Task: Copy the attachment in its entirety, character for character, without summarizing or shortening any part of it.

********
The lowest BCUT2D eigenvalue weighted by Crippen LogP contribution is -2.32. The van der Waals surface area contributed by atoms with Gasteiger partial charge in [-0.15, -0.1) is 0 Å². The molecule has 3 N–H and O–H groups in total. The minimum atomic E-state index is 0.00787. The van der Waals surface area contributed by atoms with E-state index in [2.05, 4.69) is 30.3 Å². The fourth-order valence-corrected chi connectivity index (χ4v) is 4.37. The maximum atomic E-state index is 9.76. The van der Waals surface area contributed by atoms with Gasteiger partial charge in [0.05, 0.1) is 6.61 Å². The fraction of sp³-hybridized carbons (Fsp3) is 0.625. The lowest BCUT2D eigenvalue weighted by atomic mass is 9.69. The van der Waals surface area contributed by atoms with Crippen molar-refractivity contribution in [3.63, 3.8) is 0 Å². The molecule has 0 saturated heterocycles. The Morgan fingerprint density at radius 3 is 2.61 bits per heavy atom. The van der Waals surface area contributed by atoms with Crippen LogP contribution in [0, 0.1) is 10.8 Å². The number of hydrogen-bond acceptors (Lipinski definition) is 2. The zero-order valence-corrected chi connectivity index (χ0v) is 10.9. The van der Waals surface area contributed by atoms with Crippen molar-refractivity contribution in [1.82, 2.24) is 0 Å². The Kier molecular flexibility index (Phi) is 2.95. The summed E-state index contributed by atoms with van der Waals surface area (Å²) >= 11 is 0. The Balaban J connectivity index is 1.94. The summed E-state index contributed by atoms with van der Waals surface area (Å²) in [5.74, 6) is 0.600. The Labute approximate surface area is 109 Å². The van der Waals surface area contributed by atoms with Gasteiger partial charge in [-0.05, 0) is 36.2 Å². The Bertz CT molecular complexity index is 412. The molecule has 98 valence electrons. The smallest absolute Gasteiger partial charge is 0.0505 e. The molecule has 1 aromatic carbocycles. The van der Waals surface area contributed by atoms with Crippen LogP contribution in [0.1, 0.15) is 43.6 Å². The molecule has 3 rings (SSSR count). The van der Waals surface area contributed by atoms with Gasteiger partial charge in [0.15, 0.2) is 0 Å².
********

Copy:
The lowest BCUT2D eigenvalue weighted by Crippen LogP contribution is -2.32. The van der Waals surface area contributed by atoms with Gasteiger partial charge in [-0.15, -0.1) is 0 Å². The molecule has 3 N–H and O–H groups in total. The minimum atomic E-state index is 0.00787. The van der Waals surface area contributed by atoms with E-state index in [2.05, 4.69) is 30.3 Å². The fourth-order valence-corrected chi connectivity index (χ4v) is 4.37. The maximum atomic E-state index is 9.76. The van der Waals surface area contributed by atoms with Gasteiger partial charge in [0.05, 0.1) is 6.61 Å². The fraction of sp³-hybridized carbons (Fsp3) is 0.625. The lowest BCUT2D eigenvalue weighted by atomic mass is 9.69. The van der Waals surface area contributed by atoms with Crippen molar-refractivity contribution in [3.63, 3.8) is 0 Å². The molecule has 0 saturated heterocycles. The Morgan fingerprint density at radius 3 is 2.61 bits per heavy atom. The van der Waals surface area contributed by atoms with Crippen LogP contribution in [0, 0.1) is 10.8 Å². The number of hydrogen-bond acceptors (Lipinski definition) is 2. The zero-order valence-corrected chi connectivity index (χ0v) is 10.9. The van der Waals surface area contributed by atoms with Crippen molar-refractivity contribution in [1.82, 2.24) is 0 Å². The Kier molecular flexibility index (Phi) is 2.95. The summed E-state index contributed by atoms with van der Waals surface area (Å²) >= 11 is 0. The Balaban J connectivity index is 1.94. The summed E-state index contributed by atoms with van der Waals surface area (Å²) in [5.74, 6) is 0.600. The Labute approximate surface area is 109 Å². The van der Waals surface area contributed by atoms with Gasteiger partial charge in [-0.05, 0) is 36.2 Å². The Bertz CT molecular complexity index is 412. The molecule has 98 valence electrons. The smallest absolute Gasteiger partial charge is 0.0505 e. The molecule has 1 aromatic carbocycles. The van der Waals surface area contributed by atoms with Crippen LogP contribution in [0.1, 0.15) is 43.6 Å². The molecule has 3 rings (SSSR count). The van der Waals surface area contributed by atoms with Gasteiger partial charge in [0.15, 0.2) is 0 Å².